- Expose the student to the variational framework on which the finite element method is based and enrich the students' knowledge on numerical analysis.
- Practicing programming using Matlab with emphasis on efficiency and correctness.
After this course, the student has the ability to implement the finite element method for a given problem efficiently and reliably.
Thanks to an increase in computing power the opportunities for understanding and solving complex problems in engineering applications, life sciences, environmental issues, urban systems, and finance have rapidly grown in recent decades and thus advanced the corresponding research area Scientific Computing. Typical tasks are modelling the respective problem, developing a numerical method for the approximation, and implementing the respective algorithms on a computer.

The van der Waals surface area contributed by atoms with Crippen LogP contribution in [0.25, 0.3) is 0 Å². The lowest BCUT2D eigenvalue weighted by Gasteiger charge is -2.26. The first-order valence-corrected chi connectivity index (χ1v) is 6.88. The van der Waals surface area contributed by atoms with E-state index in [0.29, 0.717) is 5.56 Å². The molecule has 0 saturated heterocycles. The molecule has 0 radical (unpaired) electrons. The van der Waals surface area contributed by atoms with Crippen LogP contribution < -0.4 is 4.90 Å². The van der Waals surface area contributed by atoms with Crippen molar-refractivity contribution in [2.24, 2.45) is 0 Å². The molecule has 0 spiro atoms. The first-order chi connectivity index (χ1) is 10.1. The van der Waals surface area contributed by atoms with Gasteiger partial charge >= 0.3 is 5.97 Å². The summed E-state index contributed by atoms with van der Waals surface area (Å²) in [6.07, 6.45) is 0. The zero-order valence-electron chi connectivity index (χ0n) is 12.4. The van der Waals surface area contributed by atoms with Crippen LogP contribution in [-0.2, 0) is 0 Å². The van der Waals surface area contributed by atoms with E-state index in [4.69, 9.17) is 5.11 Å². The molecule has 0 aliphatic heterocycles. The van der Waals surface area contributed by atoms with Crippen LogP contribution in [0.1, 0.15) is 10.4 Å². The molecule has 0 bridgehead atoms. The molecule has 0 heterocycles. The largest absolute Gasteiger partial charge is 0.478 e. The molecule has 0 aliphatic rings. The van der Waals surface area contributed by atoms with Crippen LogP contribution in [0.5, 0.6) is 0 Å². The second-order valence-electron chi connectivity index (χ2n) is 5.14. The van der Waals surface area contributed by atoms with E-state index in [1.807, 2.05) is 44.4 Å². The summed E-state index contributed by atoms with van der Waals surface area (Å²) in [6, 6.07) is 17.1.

In the course Scientific Computing we will look at several (real-world) applications such as determining the eigenfrequencies of a bridge or determining the page rank of a webpage, model them and discuss and implement the respective algorithms to solve the problem in a possibly simplified setting. As solving linear system of equations is a task which appears in many different contexts we start with this topic. As very many phenomena such as the deformation of structures, heat conduction, fluid flow and so on can be modelled well by partial differential equations (PDEs), we discuss PDEs in a simple one-dimensional setting, where we also discuss some modelling aspects and introduce Sobolev spaces. Since the finite element method is by far the most common method to compute an approximation of the solution of an PDE we introduce the Finite Element method still in the simple one-dimensional setting and prove convergence of the approximation towards the solution.